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Review: Figures & Fictions at the V&A

Review: Figures & Fictions at the V&A

Posted on Jun 3rd, 2011 by · No comments yet · Tags: , , ,

Figures & Fictions aims to display the multiplicity of South African identities through the diverse work of seventeen contemporary photographers who live and work there.

The choice of the V&A as an exhibition venue is interesting as its collections of non-Western artefacts are tied to its colonial history: during the museum’s establishment in the nineteenth century, the forceful acquisition and display of these artefacts – often presented in ways which demeaned its culture of origin – re-affirmed the power and supremacy of the British Empire. Figures & Fictions, rather than constructing an image of a static colonial past occupied by a homogeneous “Other”, is an engaging tour of a post-colonial society.

…playing with our conceptions of race and family.

The photographs are all hung in a sleek black-walled room and are populated by a variety of figures, which complicate ideas of race, class, gender expression and identity, challenging perceptions of post-Apartheid South Africa.

This engagement happens from the moment the viewer enters the exhibition: Pieter and Maryna Vermeulen with Timana Phosiwa by Pieter Hugo is hung at the entrance. It is a huge image of a seated white middle-aged couple with a black toddler on their lap. It almost looks like a typically stilted family portrait, where stiffly posed people are arranged in a bland studio setting by the photographer. However, the family also seem to be in a homely sitting room and are informally dressed. Maryna gently touches Timana’s foot as she holds him. It is a combination of very posed photograph, domestic comfort, and familial tenderness, playing with our conceptions of race and family.

Hugo is invested in documentary photography as a way of experiencing truth, but not a straightforward kind of truth: he also considers the agency of the subject of the photograph and their role in constructing the final image.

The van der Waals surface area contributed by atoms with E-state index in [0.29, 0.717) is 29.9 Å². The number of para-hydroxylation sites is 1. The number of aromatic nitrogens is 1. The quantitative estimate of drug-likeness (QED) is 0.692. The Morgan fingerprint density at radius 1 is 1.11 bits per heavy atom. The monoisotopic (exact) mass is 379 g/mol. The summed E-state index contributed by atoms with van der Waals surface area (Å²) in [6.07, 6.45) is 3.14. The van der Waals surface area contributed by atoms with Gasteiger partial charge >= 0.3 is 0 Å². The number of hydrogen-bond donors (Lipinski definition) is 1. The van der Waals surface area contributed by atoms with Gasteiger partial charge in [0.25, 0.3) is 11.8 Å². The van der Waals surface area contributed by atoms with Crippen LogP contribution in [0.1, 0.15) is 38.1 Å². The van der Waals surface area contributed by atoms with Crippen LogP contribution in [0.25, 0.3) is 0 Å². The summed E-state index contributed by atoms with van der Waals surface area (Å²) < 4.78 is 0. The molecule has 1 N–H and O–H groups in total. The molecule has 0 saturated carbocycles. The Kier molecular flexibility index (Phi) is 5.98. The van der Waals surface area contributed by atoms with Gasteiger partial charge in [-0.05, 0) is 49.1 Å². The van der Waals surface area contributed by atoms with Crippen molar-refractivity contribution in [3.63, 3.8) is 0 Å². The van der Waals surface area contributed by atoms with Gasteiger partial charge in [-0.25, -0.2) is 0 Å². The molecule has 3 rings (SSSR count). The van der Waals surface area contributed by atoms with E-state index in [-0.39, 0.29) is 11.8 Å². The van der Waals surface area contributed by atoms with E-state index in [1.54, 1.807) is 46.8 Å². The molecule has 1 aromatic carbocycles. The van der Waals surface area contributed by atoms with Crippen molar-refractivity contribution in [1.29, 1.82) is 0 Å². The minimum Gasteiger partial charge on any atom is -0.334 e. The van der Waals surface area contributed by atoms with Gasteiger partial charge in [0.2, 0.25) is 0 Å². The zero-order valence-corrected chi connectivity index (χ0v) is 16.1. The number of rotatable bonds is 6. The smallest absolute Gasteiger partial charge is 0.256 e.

…captures gay South African men wearing dresses with the cool, stylish distance of a fashion editorial.

Sabelo Mlangeni also produces documentary photography that complicates the relationship between subject, photographer, and viewer. Mlangeni’s approach is to gain personal access to overlooked communities over a long period of time. Yet his Country Girls series captures gay South African men wearing dresses with the cool, stylish distance of a fashion editorial. The men were photographed just as Mlangeni found them around their small rural towns, yet the disposition of the sitters are far from casual or reserved: they possess great poise and perform in front of the camera, posing confidently in heels. Their subversion of expected gender presentation provokes thought about expressions of gender and sexuality outside of a Eurocentric context.

The Country Girls series is hung opposite the street fashion shots of Nontsikelelo ‘Lolo’ Veleko. There is an immediate visual contrast between the elegant black and white of Mlangeni’s work with the saturated hues in Veleko’s images. Looking more closely, one can also see the contrast of the countryside with the city, and the similarity of the construction of marginalised identities through fashion – what can be interpreted as mere surface stylishness can in fact be a personal expression of identity for an individual.

…they are fragments of longer stories, which is both frustrating and intriguing…

The final images are by Roelof Petrus van Wyk, in which a whole wall is dominated by large portraits of young white Afrikaners. Van Wyk aims to divorce his subjects’ unique post-apartheid Afrikaner identity from the prescribed nationalist Afrikaner view of white South Africans as a “chosen people”. Van Wyk lays bare this ideology and aims to highlight white Afrikaners’ specific, complicated history as the oppressor in South Africa, so the images refer to both dehumanising anthropological documentation and studio portraiture: the black backgrounds and sharp focus accentuate the light skin and features of the subjects so we can understand them as white, yet the glossiness of the images also makes them look like polished art photography. All the photographs are named as specific portraits, so they are afforded the personhood that the subjects of anthropological documentation generally were not.

All of the images in this exhibition are taken from larger photo essays; one does feel that they are fragments of longer stories, which is both frustrating and intriguing as they represent such a fascinatingly heterogeneous portrait of South Africa.

The Exhibition runs until 17th July

Admission: £6/£4

4 Stars

Images courtesy of the V&A

 

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